Production and Sustainability

Would you like to know how our shoes are made? You're at the right place.

Step 1 - The Cutting

Making a shoe starts with the cutting. The cutting mainly refers to the components for the upper part of the shoe, including the laces and straps.

In the shoe factory, there are cutting stations for manual cutting, mechanical cutting and laser cutting. Laser cutting is extremely precise and is used to cut the most delicate materials.

The rest of a shoe's components (lowers, soles, heels, and packaging materials) are already in the factory when cutting begins. This is very important because after cutting and stitching all these components are assembled into kits to stay together during assembly.

Step 2 - The Stitching

The stitching is the heart of a shoe factory and the most complicated and labor intensive part of shoe making.

This is where the upper part of the shoe is sewn together.

There are many sewing machines in the factory operated by skilled seamstresses.

The machines are also different because each shoe model can have different types of seams.

At the end of the stitching process, it's time for the first quality check!

Step 3 - The Assembly

It's time to put the whole shoe together! An essential part is the shoe last, around which the whole shoe is designed. It is a foot-like form made of plastic, carved wood or cast aluminium.

Each shoe model has its own shoe last in all different shoe sizes. The shoe last is crucial because it determines the size, silhouette and outline of the shoe. Different shoe models can go through the assembly line at the same time. At the end of assembly, each shoe is cleaned and subjected to another quality check before being packed into the shoe box. Later, all shoe boxes are properly conditioned in transport boxes. Because soon there is a long journey ahead - to Germany. This is where we store all our shoes, waiting for you to fall in love with them.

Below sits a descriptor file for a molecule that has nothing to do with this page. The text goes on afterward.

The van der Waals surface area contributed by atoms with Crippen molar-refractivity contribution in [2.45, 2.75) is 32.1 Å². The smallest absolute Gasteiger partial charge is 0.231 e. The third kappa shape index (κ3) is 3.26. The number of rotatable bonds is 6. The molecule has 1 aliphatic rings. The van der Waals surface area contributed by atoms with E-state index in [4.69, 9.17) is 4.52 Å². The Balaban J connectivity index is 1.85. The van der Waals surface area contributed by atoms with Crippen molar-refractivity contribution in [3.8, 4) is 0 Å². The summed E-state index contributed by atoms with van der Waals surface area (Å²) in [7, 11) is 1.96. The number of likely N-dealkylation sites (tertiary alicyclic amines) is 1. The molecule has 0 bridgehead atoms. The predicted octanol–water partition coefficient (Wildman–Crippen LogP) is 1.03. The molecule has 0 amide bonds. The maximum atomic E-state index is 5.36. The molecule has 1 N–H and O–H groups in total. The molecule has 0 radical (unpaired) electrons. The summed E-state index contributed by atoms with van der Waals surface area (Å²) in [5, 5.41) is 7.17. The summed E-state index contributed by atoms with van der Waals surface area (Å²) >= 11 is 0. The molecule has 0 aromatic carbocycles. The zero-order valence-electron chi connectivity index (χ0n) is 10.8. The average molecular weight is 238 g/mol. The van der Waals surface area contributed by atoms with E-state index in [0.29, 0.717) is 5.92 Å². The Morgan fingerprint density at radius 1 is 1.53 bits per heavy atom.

You are wondering about waste management, environmental protection or working conditions?

Our manufacturers have a waste management system and work according to the so-called "zero environmental impact" policy. Thanks to these measures, 95% of all production waste is recycled. The remaining small percentage that cannot be recycled is professionally disposed of.

A wonderful example of recycling is using the leftovers of some materials as cushioning between the insole and midsole, and then again between the midsole and outsole. This cushions the shoe so wonderfully and makes it so comfortable that you have the feeling of walking on clouds.

ESG practices of the Brazilian footwear industry

Some key points on ESG practices in the Brazilian footwear industry in 2022.

Source: "Relatório Setorial da Indústria de Calçados 2022", by Abicalçados (in portuguese language)

Abicalçados is the Brazilian Footwear Industry Association.


of the companies have a complete or partial environmentally adequate waste disposal.


of companies perform control of restricted substances.


of companies declare that they carry out ecodesign initiatives on their products.


of companies consume electricity 100% from renewable sources, either from the Free Contracting Environment (free market) or self-generation (photovoltaic, wind, etc.).


of production is linked to companies that publish sustainability reports according to international standards.


of production is linked to companies that carry out gas emission inventories.

Get to know also some highlights from Brazil

Brazil has the lowest CO2 emission in relation to GDP (Kg/USD GDP) compared to the largest footwear producing countries in the world.

The emission of CO2 per USD of GDP is six times lower than in Vietnam, four times lower than in China, and twice lower than in Indonesia. (World Bank).

CO2 Emissions

Among the largest footwear producing countries in the world, Brazil has the largest share of renewable sources in energy consumption.

47.1% of Brazil's electricity consumption comes from renewable sources (wind, hydroelectric, solar, among others). In China, the use of renewable energy is only 13.1% (World Bank, 2018).

Consumption of energy from renewable sources